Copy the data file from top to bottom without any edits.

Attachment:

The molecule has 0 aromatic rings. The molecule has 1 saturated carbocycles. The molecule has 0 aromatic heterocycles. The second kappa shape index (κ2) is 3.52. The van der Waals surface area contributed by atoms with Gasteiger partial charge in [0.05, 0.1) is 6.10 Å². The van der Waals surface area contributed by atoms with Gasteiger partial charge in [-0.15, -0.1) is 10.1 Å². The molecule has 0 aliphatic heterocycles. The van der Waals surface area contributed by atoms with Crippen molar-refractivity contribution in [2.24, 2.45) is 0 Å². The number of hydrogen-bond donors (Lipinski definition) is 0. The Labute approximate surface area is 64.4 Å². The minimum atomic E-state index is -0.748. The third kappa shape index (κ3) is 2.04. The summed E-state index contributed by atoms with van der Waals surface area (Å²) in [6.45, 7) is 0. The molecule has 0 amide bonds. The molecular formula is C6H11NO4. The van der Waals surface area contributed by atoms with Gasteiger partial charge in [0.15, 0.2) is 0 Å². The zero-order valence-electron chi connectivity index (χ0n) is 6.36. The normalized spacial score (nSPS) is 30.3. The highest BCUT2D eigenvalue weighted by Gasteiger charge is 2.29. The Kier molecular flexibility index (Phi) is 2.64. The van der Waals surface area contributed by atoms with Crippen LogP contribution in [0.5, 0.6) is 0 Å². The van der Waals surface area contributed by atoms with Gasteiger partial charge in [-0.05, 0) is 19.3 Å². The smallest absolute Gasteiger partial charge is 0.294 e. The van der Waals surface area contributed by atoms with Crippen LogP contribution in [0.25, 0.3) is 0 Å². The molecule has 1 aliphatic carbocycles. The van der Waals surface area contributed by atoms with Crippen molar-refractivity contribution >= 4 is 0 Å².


The molecule has 0 aromatic rings. The molecule has 1 saturated carbocycles. The molecule has 0 aromatic heterocycles. The second kappa shape index (κ2) is 3.52. The van der Waals surface area contributed by atoms with Gasteiger partial charge in [0.05, 0.1) is 6.10 Å². The van der Waals surface area contributed by atoms with Gasteiger partial charge in [-0.15, -0.1) is 10.1 Å². The molecule has 0 aliphatic heterocycles. The van der Waals surface area contributed by atoms with Crippen molar-refractivity contribution in [2.24, 2.45) is 0 Å². The number of hydrogen-bond donors (Lipinski definition) is 0. The Labute approximate surface area is 64.4 Å². The minimum atomic E-state index is -0.748. The third kappa shape index (κ3) is 2.04. The summed E-state index contributed by atoms with van der Waals surface area (Å²) in [6.45, 7) is 0. The molecule has 0 amide bonds. The molecular formula is C6H11NO4. The van der Waals surface area contributed by atoms with Gasteiger partial charge in [0.15, 0.2) is 0 Å². The zero-order valence-electron chi connectivity index (χ0n) is 6.36. The normalized spacial score (nSPS) is 30.3. The highest BCUT2D eigenvalue weighted by Gasteiger charge is 2.29. The Kier molecular flexibility index (Phi) is 2.64. The van der Waals surface area contributed by atoms with Crippen LogP contribution in [0.5, 0.6) is 0 Å². The van der Waals surface area contributed by atoms with Gasteiger partial charge in [-0.05, 0) is 19.3 Å². The smallest absolute Gasteiger partial charge is 0.294 e. The van der Waals surface area contributed by atoms with Crippen LogP contribution in [0.25, 0.3) is 0 Å². The molecule has 1 aliphatic carbocycles. The van der Waals surface area contributed by atoms with Crippen molar-refractivity contribution >= 4 is 0 Å².